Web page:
special education history
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The Future of America's “No Child Left Behind” Reforms » Scholars ...

The Future of America's “No Child Left Behind” Reforms » Scholars ... | special education history | Scoop.it
The 2002 reauthorization, known as No Child Left Behind, included major bipartisan efforts to expose achievement gaps between sets of children and hold schools accountable for closing the gaps and helping all children ...
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Nichelle Plivelic's comment, February 20, 2014 9:24 PM
In 2002, No Child Left Behind aimed to "expose achievement gaps between sets of children" and close this gap. For special needs children, this could be good because they will be at the same educational level as their peers. However, there could be serious problems with this because a lot of children-with and without special needs- struggle in different subjects and school and are likely not to do as well as required by No Child Left Behind.
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Special Education 101

Special Education 101 | special education history | Scoop.it
Special education is a diverse field of teaching with a growing need for great educators.

Via Denver Leigh Watson, M.Ed, LDTC
Nichelle Plivelic's insight:

Between 2010 and 1976, the percentage of students with a specific learning disability rose from only 22% to 38%. However, this isn't entirely good news-back in 2000, 46% of these students had a specific learning disability. For whatever reason, the amount has dropped by almost 10%. Now, nearly 60% of children with special needs aren't diagnosed with anything specific. This is still much better than in the 70's, though.

 

An increasing amount of these children are spending most of their time in a general education classroom. Special needs kids are spending around 80% of their time learning with peers who don't have special needs like they do. Earlier in the 1990's, this amount of time was less common. In 1990-91, it was usually as much as 79% to only 40%.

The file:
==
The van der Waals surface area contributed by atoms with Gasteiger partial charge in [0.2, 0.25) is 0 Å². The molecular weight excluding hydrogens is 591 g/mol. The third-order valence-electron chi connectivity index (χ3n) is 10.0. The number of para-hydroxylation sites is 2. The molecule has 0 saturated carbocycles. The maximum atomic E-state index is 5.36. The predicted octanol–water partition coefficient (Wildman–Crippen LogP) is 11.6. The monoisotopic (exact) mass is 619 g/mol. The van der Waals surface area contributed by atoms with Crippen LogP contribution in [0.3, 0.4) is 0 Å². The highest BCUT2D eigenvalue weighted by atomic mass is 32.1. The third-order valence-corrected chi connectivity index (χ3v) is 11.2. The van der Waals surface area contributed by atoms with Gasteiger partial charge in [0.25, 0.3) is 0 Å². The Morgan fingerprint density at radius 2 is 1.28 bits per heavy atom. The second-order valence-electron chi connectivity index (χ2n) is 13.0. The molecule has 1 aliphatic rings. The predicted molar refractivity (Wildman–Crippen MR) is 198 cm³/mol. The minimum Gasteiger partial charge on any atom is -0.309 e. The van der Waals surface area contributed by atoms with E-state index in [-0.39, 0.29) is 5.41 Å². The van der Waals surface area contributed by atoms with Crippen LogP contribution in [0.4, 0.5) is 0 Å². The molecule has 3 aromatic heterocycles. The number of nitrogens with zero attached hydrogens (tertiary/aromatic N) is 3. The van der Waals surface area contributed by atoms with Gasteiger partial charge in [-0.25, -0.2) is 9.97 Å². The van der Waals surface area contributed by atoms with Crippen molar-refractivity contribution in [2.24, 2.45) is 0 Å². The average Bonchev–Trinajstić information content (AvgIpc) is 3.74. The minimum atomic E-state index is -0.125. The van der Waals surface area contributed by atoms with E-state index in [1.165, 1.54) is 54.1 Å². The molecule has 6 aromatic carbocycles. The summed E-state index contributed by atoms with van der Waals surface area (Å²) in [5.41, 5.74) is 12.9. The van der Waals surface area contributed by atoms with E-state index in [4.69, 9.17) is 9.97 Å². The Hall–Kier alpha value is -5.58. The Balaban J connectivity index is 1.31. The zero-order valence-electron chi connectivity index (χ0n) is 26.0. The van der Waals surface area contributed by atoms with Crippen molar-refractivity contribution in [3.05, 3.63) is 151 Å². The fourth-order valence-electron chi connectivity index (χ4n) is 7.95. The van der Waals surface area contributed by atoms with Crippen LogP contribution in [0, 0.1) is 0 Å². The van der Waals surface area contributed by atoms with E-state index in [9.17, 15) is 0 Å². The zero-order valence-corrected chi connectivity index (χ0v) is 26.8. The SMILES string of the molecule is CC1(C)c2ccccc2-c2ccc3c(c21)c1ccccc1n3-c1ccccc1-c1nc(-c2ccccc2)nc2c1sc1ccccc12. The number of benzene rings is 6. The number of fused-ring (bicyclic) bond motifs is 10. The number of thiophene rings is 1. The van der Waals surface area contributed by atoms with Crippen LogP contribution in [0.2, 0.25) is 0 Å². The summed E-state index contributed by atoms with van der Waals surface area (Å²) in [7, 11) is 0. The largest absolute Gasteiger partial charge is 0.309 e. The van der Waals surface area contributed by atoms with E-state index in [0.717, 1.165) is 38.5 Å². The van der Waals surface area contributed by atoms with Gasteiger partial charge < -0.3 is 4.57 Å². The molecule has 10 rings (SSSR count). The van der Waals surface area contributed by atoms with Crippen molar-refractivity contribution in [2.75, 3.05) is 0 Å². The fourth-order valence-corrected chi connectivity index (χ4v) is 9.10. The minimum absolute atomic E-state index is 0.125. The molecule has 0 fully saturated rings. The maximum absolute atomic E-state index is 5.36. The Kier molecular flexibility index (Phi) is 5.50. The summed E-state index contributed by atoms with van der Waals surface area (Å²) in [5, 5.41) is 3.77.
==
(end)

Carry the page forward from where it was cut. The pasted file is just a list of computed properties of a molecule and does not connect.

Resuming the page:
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FL Law Gives Parents of Special Education Students the Power to ...

FL Law Gives Parents of Special Education Students the Power to ... | special education history | Scoop.it
Parents of students with disabilities likely will have more say in their children's education and those with profoundly disabled kids should find it easier to exempt their kids from Florida's testing requirements, under a bill Gov.
Nichelle Plivelic's insight:

Even now, there are important events occurring relating to the history of special ed. In Florida, a law passed recently will allow special needs children to be exempt for certain testing requirements.

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Part 5-History of Legal Issues in Special Education

Part 5-History of Legal Issues in Special Education.
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Nichelle Plivelic's comment, February 20, 2014 4:10 PM
In 1975, the P.L 94-192 act was passed by Congress. IT originally covered children aged 6-21 years old and was the Education for All Handicapped Children Act, or the EHA. It ensured every child could have a "free appropriate public education". Every student got an IEP, which included short and long term goals for the child. It has been renewed or amended four times-in 1986, 1990, 1997, and 2004. In 1986, it was changed to include children from birth to 5 years old. The second time it was reauthorized, 1990, it became IDEA-Individuals with Disabilities Education Act. After being revised in 1997 and 2004, it is now the IDEIA(Individuals with Disabilities Education Improvement Act) and classified as Public Law 108-446. Now, because of IDEIA, 95% of children with disabilities are educated in general education buildings.
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Part 2--History of Legal Issues in Special Education

Part 2--History of Legal Issues in Special Education.
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Nichelle Plivelic's comment, February 20, 2014 9:45 PM